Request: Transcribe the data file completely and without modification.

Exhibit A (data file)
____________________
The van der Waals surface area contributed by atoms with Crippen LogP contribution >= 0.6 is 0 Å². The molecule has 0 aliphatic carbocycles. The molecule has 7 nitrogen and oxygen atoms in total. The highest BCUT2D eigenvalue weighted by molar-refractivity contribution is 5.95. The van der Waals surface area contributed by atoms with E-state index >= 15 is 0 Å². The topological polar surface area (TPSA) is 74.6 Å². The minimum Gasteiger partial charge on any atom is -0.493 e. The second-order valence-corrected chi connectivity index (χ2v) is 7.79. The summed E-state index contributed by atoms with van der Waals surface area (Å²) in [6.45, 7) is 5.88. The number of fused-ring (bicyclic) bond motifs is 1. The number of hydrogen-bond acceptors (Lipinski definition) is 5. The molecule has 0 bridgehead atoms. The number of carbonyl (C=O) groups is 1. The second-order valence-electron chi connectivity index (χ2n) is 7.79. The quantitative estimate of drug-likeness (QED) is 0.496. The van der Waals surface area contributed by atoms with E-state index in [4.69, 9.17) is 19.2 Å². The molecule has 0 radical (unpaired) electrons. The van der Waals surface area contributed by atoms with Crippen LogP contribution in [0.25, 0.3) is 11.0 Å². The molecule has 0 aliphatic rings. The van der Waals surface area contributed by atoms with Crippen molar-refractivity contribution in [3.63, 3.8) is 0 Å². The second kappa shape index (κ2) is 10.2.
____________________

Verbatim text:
The van der Waals surface area contributed by atoms with Crippen LogP contribution >= 0.6 is 0 Å². The molecule has 0 aliphatic carbocycles. The molecule has 7 nitrogen and oxygen atoms in total. The highest BCUT2D eigenvalue weighted by molar-refractivity contribution is 5.95. The van der Waals surface area contributed by atoms with E-state index >= 15 is 0 Å². The topological polar surface area (TPSA) is 74.6 Å². The minimum Gasteiger partial charge on any atom is -0.493 e. The second-order valence-corrected chi connectivity index (χ2v) is 7.79. The summed E-state index contributed by atoms with van der Waals surface area (Å²) in [6.45, 7) is 5.88. The number of fused-ring (bicyclic) bond motifs is 1. The number of hydrogen-bond acceptors (Lipinski definition) is 5. The molecule has 0 bridgehead atoms. The number of carbonyl (C=O) groups is 1. The second-order valence-electron chi connectivity index (χ2n) is 7.79. The quantitative estimate of drug-likeness (QED) is 0.496. The van der Waals surface area contributed by atoms with E-state index in [4.69, 9.17) is 19.2 Å². The molecule has 0 radical (unpaired) electrons. The van der Waals surface area contributed by atoms with Crippen LogP contribution in [0.25, 0.3) is 11.0 Å². The molecule has 0 aliphatic rings. The van der Waals surface area contributed by atoms with Crippen molar-refractivity contribution in [3.63, 3.8) is 0 Å². The second kappa shape index (κ2) is 10.2.